Basic Tort Law: Cases, Statutes, and Problems
The new edition of this casebook retains the features that made it a success: - clear, direct text introduces cases and explains important concepts - a balance of modern and classic torts cases, including Vaughan v. Menlove (on standard of care), Vincent v. Lake Erie Transportation Co. (on doctrine of incomplete privilege), Greenman v. Yuba Power (on product liability) - appealing, memorable problems based on actual reported cases that reinforce understanding and build analytical skills - contemporary conception and content with the most current thinking on key issues - ample background information that places cases and statutes in context - varied note materials -- introductory and transitional notes that encourage close attention to cases and perspective notes that explore a range of viewpoints on tort law - a comprehensive Teacher's Manual that includes sample syllabi and guidance for structuring 4- and 6-credit courses, detailed suggestions for presenting and preparing cases and materials for class, and answers and analysis to all problems and questions raised in the book The second edition of this popular casebook - provides updated material throughout the text - illuminates the procedural posture of every case - refreshes and updates case selection in a number of chapters, including those for standards of care, statutory violation, multiple sufficient causes, foreseeability as a proximate cause test, substantial factor as a proximate cause test, assumption of risk, and defamation - supplies reworked notes and introductory sections, particularly for res ipsa loquitur, duty, and professional standard of care Basic Tort Law: Cases, Statutes, and Problems, Second Edition, is thoroughly updated while retaining the direct approach that makes it a favorite with students and the proven pedagogy that makes it an essential teaching tool.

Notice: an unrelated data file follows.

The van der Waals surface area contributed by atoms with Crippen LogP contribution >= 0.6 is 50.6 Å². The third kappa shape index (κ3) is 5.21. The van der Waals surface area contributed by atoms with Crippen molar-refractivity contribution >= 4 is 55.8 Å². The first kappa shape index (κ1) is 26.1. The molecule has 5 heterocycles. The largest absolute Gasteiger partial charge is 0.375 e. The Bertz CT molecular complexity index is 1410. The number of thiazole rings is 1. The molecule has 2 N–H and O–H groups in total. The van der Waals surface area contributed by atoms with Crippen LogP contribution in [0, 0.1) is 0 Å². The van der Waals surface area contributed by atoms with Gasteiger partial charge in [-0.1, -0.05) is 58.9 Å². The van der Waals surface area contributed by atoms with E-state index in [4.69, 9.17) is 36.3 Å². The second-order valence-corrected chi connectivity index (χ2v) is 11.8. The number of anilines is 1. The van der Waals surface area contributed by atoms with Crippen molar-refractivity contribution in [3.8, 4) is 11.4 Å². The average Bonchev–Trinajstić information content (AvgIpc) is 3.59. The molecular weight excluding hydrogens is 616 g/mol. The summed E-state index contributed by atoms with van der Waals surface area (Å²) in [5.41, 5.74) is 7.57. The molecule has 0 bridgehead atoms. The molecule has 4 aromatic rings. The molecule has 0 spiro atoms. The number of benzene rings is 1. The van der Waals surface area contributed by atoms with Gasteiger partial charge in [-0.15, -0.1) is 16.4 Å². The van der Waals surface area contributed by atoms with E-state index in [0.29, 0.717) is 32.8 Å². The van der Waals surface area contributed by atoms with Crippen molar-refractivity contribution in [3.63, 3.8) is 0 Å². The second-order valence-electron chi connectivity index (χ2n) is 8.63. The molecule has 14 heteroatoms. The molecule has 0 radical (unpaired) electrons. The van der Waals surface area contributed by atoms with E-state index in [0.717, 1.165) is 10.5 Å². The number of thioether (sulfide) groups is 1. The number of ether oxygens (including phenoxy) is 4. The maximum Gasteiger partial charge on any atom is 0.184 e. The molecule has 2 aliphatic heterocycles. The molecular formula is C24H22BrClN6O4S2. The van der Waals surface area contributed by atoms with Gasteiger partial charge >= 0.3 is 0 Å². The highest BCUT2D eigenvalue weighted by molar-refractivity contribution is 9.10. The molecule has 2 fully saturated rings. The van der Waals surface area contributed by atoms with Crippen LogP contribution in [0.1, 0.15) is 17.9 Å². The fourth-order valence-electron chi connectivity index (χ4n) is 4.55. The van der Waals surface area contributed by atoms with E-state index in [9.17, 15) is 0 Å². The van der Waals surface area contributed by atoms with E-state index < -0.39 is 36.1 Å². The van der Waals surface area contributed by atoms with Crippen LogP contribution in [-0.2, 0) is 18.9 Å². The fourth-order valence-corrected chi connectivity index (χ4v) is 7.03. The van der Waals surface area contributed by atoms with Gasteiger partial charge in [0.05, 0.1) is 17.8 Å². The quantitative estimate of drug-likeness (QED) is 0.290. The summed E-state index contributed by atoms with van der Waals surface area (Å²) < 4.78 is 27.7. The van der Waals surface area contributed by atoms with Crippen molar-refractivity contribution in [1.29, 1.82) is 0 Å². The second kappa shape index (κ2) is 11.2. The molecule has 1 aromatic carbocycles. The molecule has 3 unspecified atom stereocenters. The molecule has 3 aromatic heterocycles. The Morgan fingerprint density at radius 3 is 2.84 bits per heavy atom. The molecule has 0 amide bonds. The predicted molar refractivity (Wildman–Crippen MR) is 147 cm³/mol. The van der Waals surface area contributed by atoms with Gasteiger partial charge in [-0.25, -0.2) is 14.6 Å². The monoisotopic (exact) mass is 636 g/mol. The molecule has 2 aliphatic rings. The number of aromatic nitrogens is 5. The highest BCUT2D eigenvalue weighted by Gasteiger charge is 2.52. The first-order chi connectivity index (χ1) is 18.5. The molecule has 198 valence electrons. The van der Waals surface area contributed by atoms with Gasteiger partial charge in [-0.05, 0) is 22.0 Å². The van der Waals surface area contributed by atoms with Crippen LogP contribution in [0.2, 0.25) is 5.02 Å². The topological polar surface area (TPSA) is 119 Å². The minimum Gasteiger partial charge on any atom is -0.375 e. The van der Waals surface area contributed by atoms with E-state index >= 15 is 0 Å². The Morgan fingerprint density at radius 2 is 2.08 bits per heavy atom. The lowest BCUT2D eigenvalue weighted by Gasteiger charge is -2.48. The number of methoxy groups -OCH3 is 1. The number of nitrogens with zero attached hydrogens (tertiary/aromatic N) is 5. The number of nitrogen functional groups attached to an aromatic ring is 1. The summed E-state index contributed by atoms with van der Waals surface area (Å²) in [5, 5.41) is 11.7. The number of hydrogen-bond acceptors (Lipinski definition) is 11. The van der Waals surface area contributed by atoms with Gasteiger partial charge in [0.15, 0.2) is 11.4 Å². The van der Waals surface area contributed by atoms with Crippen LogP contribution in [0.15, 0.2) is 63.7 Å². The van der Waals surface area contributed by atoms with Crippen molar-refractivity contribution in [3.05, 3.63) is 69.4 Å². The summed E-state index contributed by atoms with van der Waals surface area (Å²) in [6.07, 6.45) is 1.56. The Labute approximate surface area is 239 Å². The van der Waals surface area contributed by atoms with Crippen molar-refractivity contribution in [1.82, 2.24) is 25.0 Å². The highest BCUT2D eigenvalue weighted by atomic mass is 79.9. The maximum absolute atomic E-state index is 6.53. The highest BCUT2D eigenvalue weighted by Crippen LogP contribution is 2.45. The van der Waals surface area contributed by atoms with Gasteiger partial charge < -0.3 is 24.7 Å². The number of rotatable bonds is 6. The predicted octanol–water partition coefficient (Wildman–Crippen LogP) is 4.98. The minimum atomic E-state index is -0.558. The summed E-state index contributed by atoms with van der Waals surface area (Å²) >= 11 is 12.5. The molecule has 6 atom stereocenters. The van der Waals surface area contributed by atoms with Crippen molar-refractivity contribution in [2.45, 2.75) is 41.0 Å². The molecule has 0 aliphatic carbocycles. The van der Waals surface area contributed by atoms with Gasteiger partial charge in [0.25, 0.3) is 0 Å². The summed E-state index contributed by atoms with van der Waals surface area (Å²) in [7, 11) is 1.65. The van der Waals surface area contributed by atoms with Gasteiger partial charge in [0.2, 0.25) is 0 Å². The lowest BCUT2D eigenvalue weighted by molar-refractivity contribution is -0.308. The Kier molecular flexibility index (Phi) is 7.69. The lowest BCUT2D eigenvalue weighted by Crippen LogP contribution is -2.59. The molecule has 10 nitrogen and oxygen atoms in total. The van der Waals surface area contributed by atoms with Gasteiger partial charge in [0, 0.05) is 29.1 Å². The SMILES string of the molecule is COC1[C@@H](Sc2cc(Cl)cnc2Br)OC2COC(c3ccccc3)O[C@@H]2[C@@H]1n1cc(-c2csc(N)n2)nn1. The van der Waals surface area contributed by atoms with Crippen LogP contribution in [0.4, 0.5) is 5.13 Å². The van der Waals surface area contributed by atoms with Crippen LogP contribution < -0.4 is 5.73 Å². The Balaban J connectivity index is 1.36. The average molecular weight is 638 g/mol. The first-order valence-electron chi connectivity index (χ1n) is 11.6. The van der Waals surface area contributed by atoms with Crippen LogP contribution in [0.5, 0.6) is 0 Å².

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accident adopted alleged apply assumption of risk automobile award battery breach causation cause of action child circumstances claim common law comparative fault comparative negligence compensation conclude condition considered contributory negligence Court of Appeals danger defect defendant defendant’s conduct defendant’s negligence determine doctrine duty emotional distress employee evidence expert testimony fact failed foreseeable immunity instruction invitee involved issue jurisdictions jury land limited loss manufacturer matter of law McDonald medical malpractice negligence per se nuisance operation owner party patient percent personal injury physician plaintiff plaintiff’s injury present products liability proof protect proximate cause punitive damages question reasonable person reckless recognized recover recovery res ipsa loquitur Restatement Second result rule standard statute strict liability substantial factor summary judgment superseding cause Supreme Court testified theory tort law tortfeasor trespass trial court truck unreasonable vehicle verdict violation warn